NannyGranny’s Olden Days’ Middle Years 14

December 25th passes by, smothered in blackness, pain and despair, the adults only talking when absolutely essential, are unable to offer each other any comfort, he spends most of his home time in his shed. The enormity of the brickwall, that is the fragility and preciousness of life, once lost can never be got back, still too hard to comprehend. In the silence encompassing the house, little brothers and sisters, not understanding what has happened, or where their sister is, but knowing something is not right, are also acting very subdued.

In the evenings, we all retreat to the double bed, huddling together, in front of the telly. My senses in a world of their own, are somehow distanced from the room. I can only sit staring blankly, neither seeing or hearing as if reality is suspended and I’ve stepped into another realm.

Startled into awareness, I see a large brilliantly lit, glowing figure, clad all in bright white, has appeared, standing in a corner of our darkened room, beside the telly. At the same time I have an uncanny feeling of knowing, I am being sent a direct communication of great peace and love that is engulfing me and being absorbed directly inside my heart.

Half pie frightened, I debate in my head if perhaps this could be Jesus or an angel and should I talk to it, when darkness returns to the corner. When I asked, did anyone see that, they thought I was talking about the telly.

Days pass in a blur of nothingness as life moves on. The husband never ever communicating, returns to work, while I, barely able to concentrate long enough to do more than basic activities for the baby and older children, spend each day sitting in shocked silence.

My mind can think of nothing except my missing daughter, desperate for her to come back. I am regretting my impatience and anger, realizing, I was too busy, just doing, too late. I never fully appreciated the great blessing she was in my life. That saying, ‘you don’t know what you have until you lose it’ comes to mind.

At meal times, I accidentally keep setting out her plate, before my brain catches up and I remember, four places not five. My heart is sent into fresh waves of pain, as I pore over photos taken at the Christmas party, when they arrive, her last fun day on earth.

Dick, the Presbyterian Minister from the church service faithfully comes by every few days. Sometimes he tries to come up with words to help, where nothing ever will, however, he does lay to rest my worry that because my little girl was not christened she couldn’t be with God in heaven. Showing me a part in the bible, where Jesus talks about little children are to come to him. Mostly he and I sit in silence, but his presence is comforting, just knowing someone cares.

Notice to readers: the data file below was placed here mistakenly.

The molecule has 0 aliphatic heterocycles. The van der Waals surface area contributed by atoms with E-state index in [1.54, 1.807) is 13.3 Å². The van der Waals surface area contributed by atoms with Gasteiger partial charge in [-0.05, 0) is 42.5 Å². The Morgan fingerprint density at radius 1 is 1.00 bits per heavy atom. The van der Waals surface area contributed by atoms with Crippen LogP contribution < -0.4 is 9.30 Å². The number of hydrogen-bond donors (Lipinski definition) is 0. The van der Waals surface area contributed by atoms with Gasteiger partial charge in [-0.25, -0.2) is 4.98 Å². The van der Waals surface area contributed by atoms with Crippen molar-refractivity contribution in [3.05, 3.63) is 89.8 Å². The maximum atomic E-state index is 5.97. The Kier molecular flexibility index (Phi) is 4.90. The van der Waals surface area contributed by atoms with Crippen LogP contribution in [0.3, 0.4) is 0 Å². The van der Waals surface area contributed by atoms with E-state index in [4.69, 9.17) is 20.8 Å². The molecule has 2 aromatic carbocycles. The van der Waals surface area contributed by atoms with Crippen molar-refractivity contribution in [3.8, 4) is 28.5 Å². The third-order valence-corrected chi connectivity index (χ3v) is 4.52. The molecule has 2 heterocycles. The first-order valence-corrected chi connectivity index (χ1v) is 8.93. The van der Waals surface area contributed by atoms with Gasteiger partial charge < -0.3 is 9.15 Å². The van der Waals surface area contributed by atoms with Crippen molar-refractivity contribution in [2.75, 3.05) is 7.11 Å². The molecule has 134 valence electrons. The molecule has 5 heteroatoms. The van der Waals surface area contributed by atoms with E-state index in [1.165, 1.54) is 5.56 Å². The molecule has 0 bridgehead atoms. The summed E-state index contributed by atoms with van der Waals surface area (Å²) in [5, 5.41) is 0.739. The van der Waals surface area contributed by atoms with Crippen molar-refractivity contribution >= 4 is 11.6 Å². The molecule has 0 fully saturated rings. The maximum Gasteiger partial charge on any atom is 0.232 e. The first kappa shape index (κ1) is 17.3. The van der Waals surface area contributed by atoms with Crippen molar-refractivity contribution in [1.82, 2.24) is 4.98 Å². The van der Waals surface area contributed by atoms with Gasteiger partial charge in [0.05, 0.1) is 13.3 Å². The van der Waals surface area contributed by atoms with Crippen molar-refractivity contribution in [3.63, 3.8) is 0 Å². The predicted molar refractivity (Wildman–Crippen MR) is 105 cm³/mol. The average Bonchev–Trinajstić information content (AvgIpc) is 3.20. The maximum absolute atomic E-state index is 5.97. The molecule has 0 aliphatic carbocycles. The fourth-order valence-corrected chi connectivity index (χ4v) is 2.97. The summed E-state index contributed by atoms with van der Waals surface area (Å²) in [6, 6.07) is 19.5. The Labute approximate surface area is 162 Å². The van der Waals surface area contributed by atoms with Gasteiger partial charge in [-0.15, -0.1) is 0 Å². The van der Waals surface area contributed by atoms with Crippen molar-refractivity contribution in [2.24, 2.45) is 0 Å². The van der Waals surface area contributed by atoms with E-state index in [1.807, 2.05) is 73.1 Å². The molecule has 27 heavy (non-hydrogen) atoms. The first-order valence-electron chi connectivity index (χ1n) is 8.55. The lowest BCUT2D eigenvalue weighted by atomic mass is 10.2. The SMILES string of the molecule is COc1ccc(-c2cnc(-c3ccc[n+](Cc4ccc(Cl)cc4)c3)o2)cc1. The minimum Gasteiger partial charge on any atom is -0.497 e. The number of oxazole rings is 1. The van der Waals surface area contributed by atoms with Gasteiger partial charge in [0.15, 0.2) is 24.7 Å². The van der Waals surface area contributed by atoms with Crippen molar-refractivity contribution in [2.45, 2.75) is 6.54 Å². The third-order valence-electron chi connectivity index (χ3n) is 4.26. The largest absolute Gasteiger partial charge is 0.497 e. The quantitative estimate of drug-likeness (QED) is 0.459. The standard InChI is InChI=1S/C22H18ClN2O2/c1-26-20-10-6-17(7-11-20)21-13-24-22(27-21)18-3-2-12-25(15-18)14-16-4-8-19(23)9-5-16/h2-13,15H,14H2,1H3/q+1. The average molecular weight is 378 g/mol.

Clutching at anything that might help ease the pain inside, we accept his invitation to attend church when invited. In my grief, I can only manage to sit listening to the singing and words unable to take part or talk to others, but do feel comforted. It reminds me of attending Sunday night church services, with Aunt, when my sister and I were in the Children’s home. We both decide to join the lessons about Christianity, to maybe join Dick’s church.

February, I am asked to attend the inquest into my daughter’s death and recount what I remember of that, unforgettable, terrible night. From a wooden box up front in the courtroom, I nervously tell of leaving my little girl alone in the bath to go and check on the baby, returning to find her slumped over and Mr R’s unsuccessful try at resuscitation.

The memories still seem unreal and unbelievable. When I’m finished, I hurry away, scared, I might hear some gory details about my lovely wee girl that will stick in my head forever. Back home, I crawl into bed and curl up in a ball.

Seated on the bus to the shops, my heart races with joy and excitement, when I catch sight of a little blond, curly head, exactly like hers sitting on a knee a few rows in front of me. Thinking, I’d found my girl, I jump out of my seat rushing to the front of the bus to go get her back. The face I see, is not my girl, and disappointed, I must return to my seat.

Kirsty Jan    KIRSTY 2